Day 4Bangkok (Laem Chabang), Thailand

A voyage of flavour, and an all-out sensory assault, Bangkok is one of the world’s most fascinating cities, and a place to plunge right in at the deep end. Immense tradition and relentless modernity combines, and it’s these contrasts and collisions that make Bangkok the remarkable, all-encompassing experience it is. One second you can be dodging whizzing hordes of mopeds, the next, absorbed into the blissful tranquillity of a silent temple courtyard. Ornate towers and places of worship blend in alongside cathedral-like shopping malls and skyscrapers, while the streets hum with bartering from the markets that spill out wherever you walk. Part of Bangkok’s allure is that Iife is well and truly played out on its streets. Stalls of flowers, spices and silk fabrics fill bustling alleyways with colour and exotic fragrances. You can find fine dining hidden away here – including Michellin-starred restaurants – but the real Bangkok is the feast of flavours on street level – where authentic Pad Thai is cooked up alongside spicy papaya salad. To truly know Bangkok you must sail the waters of the Chao Phraya river, which provides a cooling thoroughfare through the city. You’ll sail through Bangkok’s soul, with glorious temples leaning up against the river’s banks, filled with intricately decorated Buddha statues. One of the country’s most sacred sites – the Temple of the Emerald Buddha – rises in a river bend, while the beautiful Grand Palace, and the skyscraper-like tower of the colourful Wat Arun temple, also watch out over the water. It’s hard to leave the intoxicating fizz of the city behind, but the journey north to Ayutthaya is an incredible voyage, where you can see the extraordinary ruins of the former capital Kingdom of Siam, which was destroyed in 1350.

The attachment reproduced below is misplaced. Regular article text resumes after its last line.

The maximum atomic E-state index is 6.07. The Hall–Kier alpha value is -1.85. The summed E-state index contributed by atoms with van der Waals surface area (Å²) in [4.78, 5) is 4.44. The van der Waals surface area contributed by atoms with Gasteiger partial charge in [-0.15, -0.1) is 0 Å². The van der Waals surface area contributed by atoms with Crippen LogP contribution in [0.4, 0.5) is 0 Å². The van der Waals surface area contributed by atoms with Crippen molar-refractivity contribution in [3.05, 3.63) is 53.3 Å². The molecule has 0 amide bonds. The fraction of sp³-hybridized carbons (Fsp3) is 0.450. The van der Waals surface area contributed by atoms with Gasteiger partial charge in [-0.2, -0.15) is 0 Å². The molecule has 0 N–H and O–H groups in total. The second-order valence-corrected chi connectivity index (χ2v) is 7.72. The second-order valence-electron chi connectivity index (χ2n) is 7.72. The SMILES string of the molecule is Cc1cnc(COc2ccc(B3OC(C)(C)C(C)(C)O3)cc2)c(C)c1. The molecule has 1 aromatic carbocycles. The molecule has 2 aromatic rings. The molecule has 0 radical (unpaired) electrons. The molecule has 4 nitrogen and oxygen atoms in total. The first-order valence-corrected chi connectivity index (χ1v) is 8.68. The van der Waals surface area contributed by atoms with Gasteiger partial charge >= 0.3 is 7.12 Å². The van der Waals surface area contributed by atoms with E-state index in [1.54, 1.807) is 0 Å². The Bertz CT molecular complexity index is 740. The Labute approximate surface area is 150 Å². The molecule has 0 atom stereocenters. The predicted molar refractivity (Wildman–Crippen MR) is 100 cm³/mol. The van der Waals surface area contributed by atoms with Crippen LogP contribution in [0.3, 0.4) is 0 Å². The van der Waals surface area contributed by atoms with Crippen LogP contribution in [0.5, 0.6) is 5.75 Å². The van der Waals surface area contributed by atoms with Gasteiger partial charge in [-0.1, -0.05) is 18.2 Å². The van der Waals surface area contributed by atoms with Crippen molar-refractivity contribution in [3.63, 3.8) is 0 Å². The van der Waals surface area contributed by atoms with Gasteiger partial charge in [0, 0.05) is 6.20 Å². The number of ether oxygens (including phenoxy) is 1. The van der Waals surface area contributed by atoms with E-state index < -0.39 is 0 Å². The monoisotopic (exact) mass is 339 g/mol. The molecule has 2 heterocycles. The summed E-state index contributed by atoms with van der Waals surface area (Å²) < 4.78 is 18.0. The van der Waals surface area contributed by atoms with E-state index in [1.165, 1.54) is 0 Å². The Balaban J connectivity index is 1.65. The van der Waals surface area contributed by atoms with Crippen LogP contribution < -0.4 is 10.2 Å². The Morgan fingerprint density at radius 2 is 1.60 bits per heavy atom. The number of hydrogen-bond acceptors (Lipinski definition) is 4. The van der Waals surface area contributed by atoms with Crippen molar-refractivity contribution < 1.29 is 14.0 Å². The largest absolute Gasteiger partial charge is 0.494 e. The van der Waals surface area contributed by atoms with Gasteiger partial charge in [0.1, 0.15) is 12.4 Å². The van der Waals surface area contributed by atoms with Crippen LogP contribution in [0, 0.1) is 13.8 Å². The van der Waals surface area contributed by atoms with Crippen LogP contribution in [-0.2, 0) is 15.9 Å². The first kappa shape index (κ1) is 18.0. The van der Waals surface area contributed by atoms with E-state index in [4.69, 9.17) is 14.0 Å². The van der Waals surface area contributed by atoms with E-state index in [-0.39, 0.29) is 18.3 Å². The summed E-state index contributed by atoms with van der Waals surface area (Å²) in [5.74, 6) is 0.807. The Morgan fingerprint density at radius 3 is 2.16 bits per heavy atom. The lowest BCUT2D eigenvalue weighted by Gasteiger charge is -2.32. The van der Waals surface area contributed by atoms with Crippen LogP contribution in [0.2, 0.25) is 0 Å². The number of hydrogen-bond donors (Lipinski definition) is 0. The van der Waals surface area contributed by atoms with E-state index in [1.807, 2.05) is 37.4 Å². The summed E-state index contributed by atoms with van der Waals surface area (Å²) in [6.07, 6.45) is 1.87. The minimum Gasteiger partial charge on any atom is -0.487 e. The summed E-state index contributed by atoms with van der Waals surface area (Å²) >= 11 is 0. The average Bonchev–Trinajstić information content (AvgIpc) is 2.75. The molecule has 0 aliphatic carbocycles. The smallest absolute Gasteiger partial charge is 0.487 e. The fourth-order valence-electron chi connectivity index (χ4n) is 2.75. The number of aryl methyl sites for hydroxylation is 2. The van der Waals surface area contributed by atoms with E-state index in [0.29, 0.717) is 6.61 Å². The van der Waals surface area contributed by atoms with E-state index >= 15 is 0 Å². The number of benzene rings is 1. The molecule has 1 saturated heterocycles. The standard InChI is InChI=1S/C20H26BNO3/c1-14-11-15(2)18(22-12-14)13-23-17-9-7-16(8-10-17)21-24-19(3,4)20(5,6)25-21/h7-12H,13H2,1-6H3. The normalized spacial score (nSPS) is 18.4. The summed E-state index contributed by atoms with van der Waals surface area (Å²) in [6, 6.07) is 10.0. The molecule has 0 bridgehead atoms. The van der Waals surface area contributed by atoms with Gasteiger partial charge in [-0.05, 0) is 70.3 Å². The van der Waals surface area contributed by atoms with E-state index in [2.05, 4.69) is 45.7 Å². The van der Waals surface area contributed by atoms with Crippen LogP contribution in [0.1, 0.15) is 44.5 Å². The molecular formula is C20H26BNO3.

Day 5Bangkok (Laem Chabang), Thailand

A voyage of flavour, and an all-out sensory assault, Bangkok is one of the world’s most fascinating cities, and a place to plunge right in at the deep end. Immense tradition and relentless modernity combines, and it’s these contrasts and collisions that make Bangkok the remarkable, all-encompassing experience it is. One second you can be dodging whizzing hordes of mopeds, the next, absorbed into the blissful tranquillity of a silent temple courtyard. Ornate towers and places of worship blend in alongside cathedral-like shopping malls and skyscrapers, while the streets hum with bartering from the markets that spill out wherever you walk. Part of Bangkok’s allure is that Iife is well and truly played out on its streets. Stalls of flowers, spices and silk fabrics fill bustling alleyways with colour and exotic fragrances. You can find fine dining hidden away here – including Michellin-starred restaurants – but the real Bangkok is the feast of flavours on street level – where authentic Pad Thai is cooked up alongside spicy papaya salad. To truly know Bangkok you must sail the waters of the Chao Phraya river, which provides a cooling thoroughfare through the city. You’ll sail through Bangkok’s soul, with glorious temples leaning up against the river’s banks, filled with intricately decorated Buddha statues. One of the country’s most sacred sites – the Temple of the Emerald Buddha – rises in a river bend, while the beautiful Grand Palace, and the skyscraper-like tower of the colourful Wat Arun temple, also watch out over the water. It’s hard to leave the intoxicating fizz of the city behind, but the journey north to Ayutthaya is an incredible voyage, where you can see the extraordinary ruins of the former capital Kingdom of Siam, which was destroyed in 1350.

Day 6Sihanoukville, Cambodia